'Nature or nurture' study reveals 'musical genes' (w/ Video)

November 12, 2009

(PhysOrg.com) -- If you've ever wondered why a close group of friends might like completely different types of music, blame their genes. A study by Nokia and Kings' College London into the musical tastes of nearly 4,000 twins reveals genetic influences on the music people like varies with genre.

While, on the whole, musical taste is determined just as much by nature as it is by specific individual experiences, nature's influence is strongest on appreciation of pop, classical and hip-hop music - indicating some people may be born to love Michael Jackson, Beethoven or Jay-Z.

The video will load shortly.
A love of pop and classical music is partly in our genes

Nature's influence is lowest on appreciation of folk and country, where family upbringing appears to play a role - so a CD collection full of Hank Williams, Dolly Parton and Joni Mitchell can't necessarily be blamed on genetics:

The study, conducted by Nokia and Kings' College London Department of Twin Research, investigated the listening habits of nearly 4,000 and looked at the influence of both genetic and environmental factors on musical taste.

"Previous studies have shown that ability appears to be partly inherent and with as much as 50% of our musical taste being predetermined, it appears there is a strong argument for the existence of 'music genes'" says Adrian North, Professor of Psychology at Heriot Watt University.

As might be expected, genetic influences decrease over time as individual experiences becomes more important. Excluding country music - on average for the under 50s, have more influence (55%) than environmental factors (45%), whereas for the over 50s, the influence of individual specific on a music collection increases to 60%.

Genetic influence ranking by genre for under and over 50s

Under 50s
- 56% Jazz/blues/soul
- 55% Pop/classical/rap/hip-hop
- 53% Rock/indie/heavy metal
- 0% Country/folk

Over 50s
- 43% Pop/classical/rap/hip-hop
- 42% Jazz/blues/soul
- 34% Rock/indie/heavy metal
- 28% Country/folk

Born to buy music, but not to listen to it

While on the music we like (55%) is clear, genes have a significantly lower influence (25%) on our motivations for listening to music. According to the research, listening habits are influenced by a desire to soundtrack our day, wanting to set a mood, or simply to enjoy the listening experience rather than any 'play now' gene.

The research was conducted amongst identical (MZ) twins and fraternal (DZ) twins. MZ twins share 100% the same genes, whereas DZ twins share half the same genes, just like ordinary siblings. Assuming the shared environment they grew up in is equally similar for MZ and DZ twins, it is possible to conclude that any greater similarity in musical taste between identical twins than non-identical twins is due to genetic influences.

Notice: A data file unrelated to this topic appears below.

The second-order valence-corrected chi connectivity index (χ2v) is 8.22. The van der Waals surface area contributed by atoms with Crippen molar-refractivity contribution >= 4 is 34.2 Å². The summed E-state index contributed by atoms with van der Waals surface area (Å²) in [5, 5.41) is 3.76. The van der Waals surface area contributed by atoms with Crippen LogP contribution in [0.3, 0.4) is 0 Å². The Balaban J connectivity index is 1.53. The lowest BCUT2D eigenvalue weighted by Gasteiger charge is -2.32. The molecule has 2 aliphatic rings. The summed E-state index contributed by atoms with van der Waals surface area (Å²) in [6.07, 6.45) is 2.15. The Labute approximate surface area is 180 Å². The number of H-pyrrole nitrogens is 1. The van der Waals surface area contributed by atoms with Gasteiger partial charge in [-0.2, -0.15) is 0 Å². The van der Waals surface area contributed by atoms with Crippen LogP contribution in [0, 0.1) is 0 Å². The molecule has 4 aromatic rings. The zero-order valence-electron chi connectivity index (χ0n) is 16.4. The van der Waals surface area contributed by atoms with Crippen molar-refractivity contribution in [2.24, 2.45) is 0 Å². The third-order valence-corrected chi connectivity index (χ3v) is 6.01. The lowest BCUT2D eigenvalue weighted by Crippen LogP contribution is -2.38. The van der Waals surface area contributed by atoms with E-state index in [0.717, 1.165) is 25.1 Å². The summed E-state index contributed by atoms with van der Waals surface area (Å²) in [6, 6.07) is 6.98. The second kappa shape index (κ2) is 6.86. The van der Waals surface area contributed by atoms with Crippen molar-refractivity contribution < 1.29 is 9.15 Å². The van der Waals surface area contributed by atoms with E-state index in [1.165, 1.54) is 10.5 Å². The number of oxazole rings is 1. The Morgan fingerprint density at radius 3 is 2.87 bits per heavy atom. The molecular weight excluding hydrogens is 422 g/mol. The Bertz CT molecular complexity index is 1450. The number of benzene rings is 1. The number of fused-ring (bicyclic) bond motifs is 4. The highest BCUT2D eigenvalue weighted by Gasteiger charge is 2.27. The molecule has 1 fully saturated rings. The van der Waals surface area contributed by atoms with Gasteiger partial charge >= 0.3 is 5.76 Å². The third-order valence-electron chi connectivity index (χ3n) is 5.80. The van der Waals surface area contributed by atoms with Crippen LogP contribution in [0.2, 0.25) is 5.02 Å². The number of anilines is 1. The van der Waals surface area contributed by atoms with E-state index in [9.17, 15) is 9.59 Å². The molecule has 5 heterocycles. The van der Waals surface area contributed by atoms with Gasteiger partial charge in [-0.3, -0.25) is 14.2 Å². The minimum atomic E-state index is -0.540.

Provided by Nokia

Related Stories

Recommended for you

Forgotten strands of DNA initiate the development of immune cells

September 21, 2017
Intricate human physiological features such as the immune system require exquisite formation and timing to develop properly. Genetic elements must be activated at just the right moment, across vast distances of genomic space.

Study reveals an ancient Achilles heel in the human genome

September 21, 2017
In a major study published today, researchers at deCODE genetics use whole-genome data from 14,000 people from across the population of Iceland, including 1500 sets of parents and children, to provide the most detailed portrait ...

Genome editing reveals role of gene important for human embryo development

September 20, 2017
Researchers have used genome editing technology to reveal the role of a key gene in human embryos in the first few days of development. This is the first time that genome editing has been used to study gene function in human ...

A piece of the puzzle: Eight autism-related mutations in one gene

September 19, 2017
Scientists have identified a hotspot for autism-related mutations in a single gene.

Scientists identify key regulator of male fertility

September 19, 2017
When it comes to male reproductive fertility, timing is everything. Now scientists are finding new details on how disruption of this timing may contribute to male infertility or congenital illness.

New assay leads to step toward gene therapy for deaf patients

September 18, 2017
Scientists at Oregon State University have taken an important step toward gene therapy for deaf patients by developing a way to better study a large protein essential for hearing and finding a truncated version of it.

0 comments

Please sign in to add a comment. Registration is free, and takes less than a minute. Read more

Click here to reset your password.
Sign in to get notified via email when new comments are made.